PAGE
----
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April 7, 2022updated 08 Apr 2022 9:53am

‘Fibre In Water’ to deliver high-speed broadband in Yorkshire

The project to provide broadband through water pipes could go live as early as 2024.

By Sophia Waterfield

A trial project in the North of England aims to deliver gigabit broadband connections to rural communities by feeding fibre optic cable through their water pipes. The ‘Fibre In Water‘ scheme aims to connect an estimated 8,500 homes and businesses through 17 kilometres of live drinking water mains between Barnsley and Penistone in South Yorkshire.

Digging up roads and installing new infrastructure can make up as much as four-fifths of the cost of a traditional gigabit broadband network, and can cause disruption to local communities. The Fibre In Water scheme hopes to demonstrate a greener, quicker and more cost-effective way of connecting fibre-optic cables, organisations involved in the project told Tech Monitor.

Fibre in water broadband
Putting fibre optic cables in water pipes could bring gigabit connections to rural and remote communities in South Yorkshire. (Photo by iStock)

South Yorkshire’s ‘Fibre In Water’ trial

The ‘Fibre In Water’ network will be used to connect 5G masts to bring fast and reliable wireless broadband to hard-to-reach communities where wired solutions are too expensive to deliver commercially. “We’re committed to getting homes and businesses across the country connected to better broadband and this cutting-edge project is an exciting example of the bold measures this government is leading on to level up communities with the very best digital connectivity,” said digital infrastructure minister Julia Lopez.

The trial is the first of its kind in the UK and could lead to new gigabit connections in people’s homes as soon as 2024. If successful, the project could be replicated in other parts of the country, according to the Department for Digital, Culture, Media & Sport (DMCS). This could assist the government’s £5bn Project Gigabit, cited as the biggest broadband roll out in British history, which aims to provide gigabit connections to millions of rural homes and businesses that would otherwise have higher costs of connection.

In addition to providing gigabit broadband, the trial will also explore how fibre can help water utility companies detect leaks, operate more efficiently and lower the carbon cost of drinking water. In the UK, 20% of water put into public supply is wasted due to leaks every day. With current technology, it can be difficult for water companies to quickly identify the exact location of a leak and carry out a repair, DCMS said. The overall project aims to help UK water providers deliver a 50% reduction in leakage.

The first phase of the project, which launched today, will focus on the legal and safety aspects of the solution as well as ensuring that combining clean water and telecoms services in a single pipeline is safe, secure and commercially viable.

The project will be led by Yorkshire Water working with Arcadis and the University of Strathclyde. The government has allocated £1.2m from the HM Treasury‘s Shared Outcomes Fund to the winning consortium to proceed with the design stage of the project, with the remaining £2m funds to be granted once this stage has been reviewed.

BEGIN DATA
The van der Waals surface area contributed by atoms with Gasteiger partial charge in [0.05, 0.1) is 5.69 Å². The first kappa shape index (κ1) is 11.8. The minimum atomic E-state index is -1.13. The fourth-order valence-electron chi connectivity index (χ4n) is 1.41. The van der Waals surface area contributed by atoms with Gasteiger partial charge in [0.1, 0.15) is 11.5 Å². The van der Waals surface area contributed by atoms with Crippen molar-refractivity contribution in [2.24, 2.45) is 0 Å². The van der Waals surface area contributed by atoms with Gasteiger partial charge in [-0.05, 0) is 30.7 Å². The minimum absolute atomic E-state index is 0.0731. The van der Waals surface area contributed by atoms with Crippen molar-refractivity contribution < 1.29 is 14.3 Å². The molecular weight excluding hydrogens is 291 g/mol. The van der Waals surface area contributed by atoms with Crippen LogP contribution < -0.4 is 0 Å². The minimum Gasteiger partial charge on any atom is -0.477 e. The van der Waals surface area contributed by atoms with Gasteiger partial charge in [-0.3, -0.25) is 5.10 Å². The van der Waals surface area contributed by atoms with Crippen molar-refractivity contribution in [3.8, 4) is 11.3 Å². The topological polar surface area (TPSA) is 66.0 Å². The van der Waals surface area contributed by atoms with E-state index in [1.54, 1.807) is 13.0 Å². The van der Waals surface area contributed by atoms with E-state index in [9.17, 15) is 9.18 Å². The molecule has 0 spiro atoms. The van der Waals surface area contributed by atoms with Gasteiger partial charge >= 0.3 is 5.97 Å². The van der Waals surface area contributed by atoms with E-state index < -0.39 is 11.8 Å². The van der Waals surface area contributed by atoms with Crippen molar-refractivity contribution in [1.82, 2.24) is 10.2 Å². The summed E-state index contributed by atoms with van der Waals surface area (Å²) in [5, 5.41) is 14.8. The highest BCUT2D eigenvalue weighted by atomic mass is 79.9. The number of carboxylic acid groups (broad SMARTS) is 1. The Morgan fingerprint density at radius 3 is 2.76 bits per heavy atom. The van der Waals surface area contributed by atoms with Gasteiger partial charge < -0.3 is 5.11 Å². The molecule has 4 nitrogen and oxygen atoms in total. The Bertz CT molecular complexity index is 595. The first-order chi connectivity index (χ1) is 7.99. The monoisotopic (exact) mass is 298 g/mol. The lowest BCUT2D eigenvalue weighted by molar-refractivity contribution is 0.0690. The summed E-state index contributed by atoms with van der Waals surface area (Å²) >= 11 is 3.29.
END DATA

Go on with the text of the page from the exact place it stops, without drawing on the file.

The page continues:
How does Fibre In Water broadband work?

Water pipes have a direct and uninterrupted route from the property boundary to the premises, making them ideal to use as a conduit for broadband, explains Andy Harris, CEO of Craley Group, whose in-pipe fibre optics technology will be used in the project. The company was originally focused on helping water companies manage their pipes through connected sensors and leak detection, but since 2017 has seen growing demand for gigabit communications. It has delivered smaller-scale projects, in the UK, Spain and the US.

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There are two techniques to put fibre optic cables into water pipes, Harris explains. The first is the ‘deep pressured technique’, in which the water is turned off, equipment is put into the pipe, then the water is switched back on to push that equipment along the pipe.

The second technique involves feeding the cable through the pipe without stopping the water supply. “It’s taken probably four years to develop that,” says Harris. This technique is preferable for communities that are served by a single pipe, and will be used in the South Yorkshire trial.

The technology has been approved by the Drinking Water Inspectorate (DWI), said DCMS and Yorkshire Water.

An example of how fibre is fed through water pipes. (Photo by: Yorkshire Water)

A ‘coming together of minds’

Yorkshire Water is now in the process of appointing a telecommunications provider to partner with on the project, says innovation programme manager Sam Bright. Managing that relationship is one of the most complex elements of the project, he explains.

“If we have a leak that needs repairing, at the moment we could just go and repair it because it’s our network. In the future, if that leak had an impact on the telco we’d have to coordinate with them,” Bright explains. “All of those processes all need to be established up front, so there’s a huge amount of legal work to do in order to agree those arrangements.”

Bright adds the project has received the support of local communities. “We’ve had really great local support and that’s been really great in helping us deal with our plan,” he explains. “We’ve got a really credible and ambitious plan for making this a reality and that’s all down to the many individuals feeding into it over the past year while we’ve been building it up.

“So it’s been a real coming together of minds, I would say.”

Read more: Millions of vulnerable people in the UK live in digital poverty

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